Please Release Me

If I could change one thing (without pain) what would it be?

I would love love love to not be a perfectionist.  A life littered with self-defeating behaviours is exhausting not to mention the hurt it’s caused over the years. Having spent years trying to change perfectionistic behaviours I am so over it!  Some things have been easy to change and they’ve brought relief and friendship.  I’d like to learn to chill.  Yep, that’s it just be able to chill out and not be anxiously trying to control the outcomes of everything in my life.

As children our father expected stardom from my brother and I.  We were encouraged, nay goaded to reach for the moon.  It didn’t matter how pleased we were with an 89% or (heaven forbid) a 70%, our father would want to know what happened to the missing marks.  We never made it no matter how hard we tried.  It didn’t take long before I became driven by the need to achieve highly so I wouldn’t be punished with my father’s silent disapproval.  I can’t speak for my brother but I certainly became a people-pleaser which came with it’s own anxieties and miseries.

One of the paradoxes of my perfectionist behaviours is that I’m also a procrastinator because the drive to do the best job draws me into focussing on minute details.  This burying my head in the small print  often leads to missing the deadline completely or just never getting there at all.  Research – absolutely love it.  Ha!  Getting the results into a review of literature – forget it!  Uni assignments were the stuff of absolute nightmares as the midnight oil burned late into the early hours of many a morning.

The more I reflect on the cost of perfectionism the more I realise that to be free of it would bring so many benefits.  No more feeling hurt because everything is internalised; criticism would be something I could actually reflect on rather than have it reduce me to a crumpled mess.  Anxiety would no longer sit on my shoulders and I’d be able to shrug off the opinion of others, or even better, accept it.

A work in progress – like everyone else in the human race.  The thought of throwing off perfectionism ‘painlessly’ is a wonderful myth but if you do find a way I want to know about it.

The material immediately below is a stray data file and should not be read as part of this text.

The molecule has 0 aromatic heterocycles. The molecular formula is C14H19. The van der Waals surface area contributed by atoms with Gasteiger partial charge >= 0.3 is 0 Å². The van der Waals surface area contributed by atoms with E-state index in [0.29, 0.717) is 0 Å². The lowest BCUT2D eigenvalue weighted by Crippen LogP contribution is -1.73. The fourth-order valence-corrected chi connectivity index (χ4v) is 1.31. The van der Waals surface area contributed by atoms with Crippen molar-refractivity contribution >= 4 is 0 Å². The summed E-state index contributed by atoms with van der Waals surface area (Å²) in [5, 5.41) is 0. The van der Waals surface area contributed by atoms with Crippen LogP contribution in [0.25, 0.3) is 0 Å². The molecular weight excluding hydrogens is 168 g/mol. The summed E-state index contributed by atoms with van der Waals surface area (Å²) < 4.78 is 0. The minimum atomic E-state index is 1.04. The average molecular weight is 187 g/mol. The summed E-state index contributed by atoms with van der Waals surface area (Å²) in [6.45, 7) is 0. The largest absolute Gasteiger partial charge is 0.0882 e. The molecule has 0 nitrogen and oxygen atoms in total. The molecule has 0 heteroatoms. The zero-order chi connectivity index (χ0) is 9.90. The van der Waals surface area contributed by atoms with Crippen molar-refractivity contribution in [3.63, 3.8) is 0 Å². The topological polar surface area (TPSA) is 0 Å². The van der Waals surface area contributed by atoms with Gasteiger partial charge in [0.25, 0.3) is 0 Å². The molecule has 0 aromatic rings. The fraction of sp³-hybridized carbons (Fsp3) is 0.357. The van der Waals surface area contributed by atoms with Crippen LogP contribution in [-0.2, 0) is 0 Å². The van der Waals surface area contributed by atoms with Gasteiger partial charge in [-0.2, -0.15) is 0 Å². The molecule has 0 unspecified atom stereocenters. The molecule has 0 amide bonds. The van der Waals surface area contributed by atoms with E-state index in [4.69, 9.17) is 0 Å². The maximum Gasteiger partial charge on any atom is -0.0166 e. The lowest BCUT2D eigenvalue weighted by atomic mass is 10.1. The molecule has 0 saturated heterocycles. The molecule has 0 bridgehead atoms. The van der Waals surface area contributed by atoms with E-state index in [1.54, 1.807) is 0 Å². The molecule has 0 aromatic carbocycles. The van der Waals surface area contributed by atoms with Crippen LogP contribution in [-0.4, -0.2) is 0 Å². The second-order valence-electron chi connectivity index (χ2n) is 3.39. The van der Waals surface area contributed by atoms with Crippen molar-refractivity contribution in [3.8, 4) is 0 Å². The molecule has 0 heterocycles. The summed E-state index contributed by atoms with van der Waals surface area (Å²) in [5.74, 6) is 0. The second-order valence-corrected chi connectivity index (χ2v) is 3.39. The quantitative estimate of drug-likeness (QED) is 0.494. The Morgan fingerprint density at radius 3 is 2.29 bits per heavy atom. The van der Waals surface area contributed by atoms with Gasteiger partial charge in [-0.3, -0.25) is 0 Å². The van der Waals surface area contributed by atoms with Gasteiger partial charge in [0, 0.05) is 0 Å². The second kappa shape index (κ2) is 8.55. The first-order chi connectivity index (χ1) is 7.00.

2 thoughts on “Please Release Me

  1. I so know the feeling of trying to deal with criticism differently and eliminate perfectionism. It is almost hard wired in us, when we have frown up with it. I think I failed my first son a bit, apt to be a bit negative about mistakes around him, but was much better when raising the second and third child. Tried to undo the perpetuation of perfectionistic traits, in the next generation. It just about broke my heart when I heard the neighbour ranting and cursing at her daughter because she dared to ‘bring home an A minus” !!! I was never that extreme, and now look on mistakes/ failure as just another deviation to the path/something positive/ a blessing, given that a mistake can be an opportunity to learn (most times). I think if we keep challenging those irrational beliefs that are so ingrained in us, the mind will eventually let down its guard, and we can grow and adopt new patterns of thinking. Good luck in your journey.


    • Thank you for dropping by and spending time to comment, it is an encouragement. We do things differently with our children and have made different mistakes. Mine was expecting an effort, any effort, which I think robbed them of reaching their potential. Both children know this now in adulthood and have gone on to achieve well, one in IT and the other in motherhood which makes me equally proud of them. Both are caring and confident. I like how you view mistakes/failures as a kink in the journey, makes it less intense and correction achievable.


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